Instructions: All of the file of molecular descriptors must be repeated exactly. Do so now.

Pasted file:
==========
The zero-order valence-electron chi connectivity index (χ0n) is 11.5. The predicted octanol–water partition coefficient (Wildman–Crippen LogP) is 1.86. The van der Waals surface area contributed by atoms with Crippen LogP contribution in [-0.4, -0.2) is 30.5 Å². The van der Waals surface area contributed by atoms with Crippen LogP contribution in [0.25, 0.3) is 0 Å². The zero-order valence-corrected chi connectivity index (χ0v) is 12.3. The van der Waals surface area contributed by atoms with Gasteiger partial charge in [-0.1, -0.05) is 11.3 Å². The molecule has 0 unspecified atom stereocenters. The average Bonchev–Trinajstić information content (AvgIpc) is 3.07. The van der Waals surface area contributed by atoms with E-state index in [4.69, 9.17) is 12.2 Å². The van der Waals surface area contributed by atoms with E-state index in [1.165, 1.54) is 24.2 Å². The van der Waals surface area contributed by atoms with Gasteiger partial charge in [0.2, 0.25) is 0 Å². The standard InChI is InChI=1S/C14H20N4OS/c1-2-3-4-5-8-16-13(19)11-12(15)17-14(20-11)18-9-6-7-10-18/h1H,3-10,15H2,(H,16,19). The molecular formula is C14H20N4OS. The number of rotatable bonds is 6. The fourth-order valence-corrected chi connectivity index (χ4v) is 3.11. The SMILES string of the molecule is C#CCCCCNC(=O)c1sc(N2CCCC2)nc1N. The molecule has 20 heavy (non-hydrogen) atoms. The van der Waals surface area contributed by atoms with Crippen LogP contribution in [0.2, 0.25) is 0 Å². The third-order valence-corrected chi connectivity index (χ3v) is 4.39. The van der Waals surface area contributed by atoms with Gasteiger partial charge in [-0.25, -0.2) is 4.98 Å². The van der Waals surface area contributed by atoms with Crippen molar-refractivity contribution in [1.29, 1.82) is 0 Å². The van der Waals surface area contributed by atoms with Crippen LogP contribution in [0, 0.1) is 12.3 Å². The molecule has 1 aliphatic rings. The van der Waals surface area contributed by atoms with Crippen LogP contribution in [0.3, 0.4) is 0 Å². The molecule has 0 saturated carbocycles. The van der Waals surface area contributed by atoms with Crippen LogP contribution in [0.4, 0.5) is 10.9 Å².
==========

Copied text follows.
The zero-order valence-electron chi connectivity index (χ0n) is 11.5. The predicted octanol–water partition coefficient (Wildman–Crippen LogP) is 1.86. The van der Waals surface area contributed by atoms with Crippen LogP contribution in [-0.4, -0.2) is 30.5 Å². The van der Waals surface area contributed by atoms with Crippen LogP contribution in [0.25, 0.3) is 0 Å². The zero-order valence-corrected chi connectivity index (χ0v) is 12.3. The van der Waals surface area contributed by atoms with Gasteiger partial charge in [-0.1, -0.05) is 11.3 Å². The molecule has 0 unspecified atom stereocenters. The average Bonchev–Trinajstić information content (AvgIpc) is 3.07. The van der Waals surface area contributed by atoms with E-state index in [4.69, 9.17) is 12.2 Å². The van der Waals surface area contributed by atoms with E-state index in [1.165, 1.54) is 24.2 Å². The van der Waals surface area contributed by atoms with Gasteiger partial charge in [0.2, 0.25) is 0 Å². The standard InChI is InChI=1S/C14H20N4OS/c1-2-3-4-5-8-16-13(19)11-12(15)17-14(20-11)18-9-6-7-10-18/h1H,3-10,15H2,(H,16,19). The molecular formula is C14H20N4OS. The number of rotatable bonds is 6. The fourth-order valence-corrected chi connectivity index (χ4v) is 3.11. The SMILES string of the molecule is C#CCCCCNC(=O)c1sc(N2CCCC2)nc1N. The molecule has 20 heavy (non-hydrogen) atoms. The van der Waals surface area contributed by atoms with Crippen LogP contribution in [0.2, 0.25) is 0 Å². The third-order valence-corrected chi connectivity index (χ3v) is 4.39. The van der Waals surface area contributed by atoms with Gasteiger partial charge in [-0.25, -0.2) is 4.98 Å². The van der Waals surface area contributed by atoms with Crippen molar-refractivity contribution in [1.29, 1.82) is 0 Å². The van der Waals surface area contributed by atoms with Crippen LogP contribution in [0, 0.1) is 12.3 Å². The molecule has 1 aliphatic rings. The van der Waals surface area contributed by atoms with Crippen LogP contribution in [0.3, 0.4) is 0 Å². The molecule has 0 saturated carbocycles. The van der Waals surface area contributed by atoms with Crippen LogP contribution in [0.4, 0.5) is 10.9 Å².